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Death the Price of a Kiss. [Newspaper Article] — Alexandra and Yea Standard and Yarck, Gobur, Thornton and Acheron Express — 13 November 1909
Death the Price of a Kiss. Lieutenant Switeers, a young Ger man oficer rho, while under the in fluente of liquor, attempted to kiss the fiancee of another oflicer, Lieu tenant Granier, while escorting her home from a regimental ball, has lost his life in a pistol duel with Lieutenant Granier. The conditions were the severest imaginable namely, alternative pistol shots, with thirty seconds' aim, at ten paces, till one of the two should be unable to con tinue the combat. At the second shot Lieutenant Zwitzers was hit in the right chest, and expired a day and a ha'f later. The cause of the fatal ouarrel was nothing more ser ious than an attempted kiss. On the Emptror's birthday, Lieutenant Zwitzers attened a hall given by his regiment in celebration of the oc casion. Among the guests was a young lady afflanced to Lieutenant Granier, and the duty of seeing her home fell to Lieutenant Zwitzers. On the way, under the influence of the liquor which he had, swallowed, he so forgot the obliga...
KINGS FOR AN HOUR. How Royalty is Represented by Deputy. [Newspaper Article] — Alexandra and Yea Standard and Yarck, Gobur, Thornton and Acheron Express — 13 November 1909
KINGS FOR AN HOUR. -+-- How Royalty is Represented by Deputy. It obviously would be quite im possible for the King and Queen to keep in person their many public and social engagements, and there fore from time to time their Majes ties are compelled to attend various public and private functions by de puty. A good deal of ceremony is o:served both in appointing a deputy to represent the King and in the manner in which he must be re ceived. Indeed, the deputy of the Sovereign is, to all intents and pur poses, a king for the moment, and any neglect to pay him proper de ference would entail the severe dis pleasure of His Majesty. When the King attends by deputy any public ceremony, such as the lay ing of a foundation stone or the ozening of some public institution, a committee must he appointed to receive, the Sovereign's representa tive, just as would he the case were the Sovereign to attend the ceremony in person. The names of the per sons on such a committee are al ways submitted bef...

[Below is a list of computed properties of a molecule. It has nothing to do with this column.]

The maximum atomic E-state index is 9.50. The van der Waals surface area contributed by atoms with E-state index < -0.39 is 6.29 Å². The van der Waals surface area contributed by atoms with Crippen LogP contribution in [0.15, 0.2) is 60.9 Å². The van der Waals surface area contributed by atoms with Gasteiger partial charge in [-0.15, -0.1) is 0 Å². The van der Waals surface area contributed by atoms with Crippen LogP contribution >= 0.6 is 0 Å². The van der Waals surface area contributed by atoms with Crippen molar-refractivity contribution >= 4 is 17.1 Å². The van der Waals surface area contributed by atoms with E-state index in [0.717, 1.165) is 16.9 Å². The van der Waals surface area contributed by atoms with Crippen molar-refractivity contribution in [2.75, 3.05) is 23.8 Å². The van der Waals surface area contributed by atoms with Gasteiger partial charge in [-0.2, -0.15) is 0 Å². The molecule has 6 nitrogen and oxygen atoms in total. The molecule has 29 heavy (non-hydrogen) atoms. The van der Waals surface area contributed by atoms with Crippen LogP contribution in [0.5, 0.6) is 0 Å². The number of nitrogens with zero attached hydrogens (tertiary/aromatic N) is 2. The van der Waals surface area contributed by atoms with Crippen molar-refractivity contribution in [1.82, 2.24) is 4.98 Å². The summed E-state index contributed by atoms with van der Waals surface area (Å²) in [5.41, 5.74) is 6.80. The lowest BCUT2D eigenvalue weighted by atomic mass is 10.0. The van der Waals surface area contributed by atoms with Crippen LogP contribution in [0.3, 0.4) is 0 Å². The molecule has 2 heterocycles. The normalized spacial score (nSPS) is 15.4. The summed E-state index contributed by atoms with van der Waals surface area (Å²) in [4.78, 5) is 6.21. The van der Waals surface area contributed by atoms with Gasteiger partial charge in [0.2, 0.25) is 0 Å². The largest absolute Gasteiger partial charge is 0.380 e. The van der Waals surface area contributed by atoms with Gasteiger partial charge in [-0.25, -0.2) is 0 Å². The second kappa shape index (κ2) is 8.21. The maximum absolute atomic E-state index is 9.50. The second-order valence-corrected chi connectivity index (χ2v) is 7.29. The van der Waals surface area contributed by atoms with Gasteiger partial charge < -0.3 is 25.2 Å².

America's "Brooklands." [Newspaper Article] — Alexandra and Yea Standard and Yarck, Gobur, Thornton and Acheron Express — 13 November 1909
America's "Brooklands." The construction of a motor racing avenue at Indianapolis is proceeding rapidly. It will be known as "Speed way. Park," and has an area of 328 acres. There will be forty-one build ings, including grand standso , gara ges, aerodromes, refreshment and of ice buildings. The total cost will exce:d 350,G00 dollars. The circum forence of the outer track and road cosree is five miles. The track is gra el surface, using 300,000 gal Ionsi of asrhalt oil. Over three miles of fence enclose the grounds. Pour miles of six-inch gas-main have been laid to connect Speedway with the Indianspolis Gas Company for in ating balloons and dirigibles. Nine miles of gas-pipe will he used for the lighting plant for illuminat ing the grounds for twenty-four hour'coltests. Three thousand hitch ing places will be provided for horses. An electric timing and score-board will be erected at a cost of over 10,000 dollars. One mile and a half of siding liks been built to accom modate sleeping ...
BACKWARD GROWTH. [Newspaper Article] — Alexandra and Yea Standard and Yarck, Gobur, Thornton and Acheron Express — 13 November 1909
BACKWARD GROWTH. One of the most remarkable natural fetishes in the world is the Chinese kou-chi, called by some people, "the vegetable lamb." It is regarded by the natives of China as something supernatural; they -believe it'to be part vegetable and part animal. The plant certainly bears a resemblance to an animal, although it might be taken for a pig as readily as s lamb. Koi-chi is composed principally of the plant known as rhizome, and springs from seed. After 'attaining its full height, roots and tendrils spring from the fibre, and gro.ýdownxards until they' enter the earth. ' It is this peculiar formation which has caused it to be regarded with so much awe. 'The Chinese claim that, after it has reached its full size, it ceases to be vegetable, and tur4s ani mal, feeding upon the tender bhoots of plants which grow near it.-T
WHY SUFFER TOOTHACHE? [Newspaper Article] — Alexandra and Yea Standard and Yarck, Gobur, Thornton and Acheron Express — 13 November 1909
WHY SUFFER TOOTHACHE?7 A London doctor recently made the assertion that in most cases of tooth trouble extraction was unnec essary. He averred that he was able. to cure the most desperate cases of toothache, unless the case was con nected with rheumatism by the appli cation of the following remedy to the diseased tooth : Alum, reduced to an impnlpable powder, two drachms; nitrous spirits of ether, seven drachms; mix and apply to tooth. We reproduce the statement for what it Is worth. The letters in the various alphaboet of the world very from 1 atq 150 t aýp9hty,
Disestablishment of the Irish Church. [Newspaper Article] — Alexandra and Yea Standard and Yarck, Gobur, Thornton and Acheron Express — 13 November 1909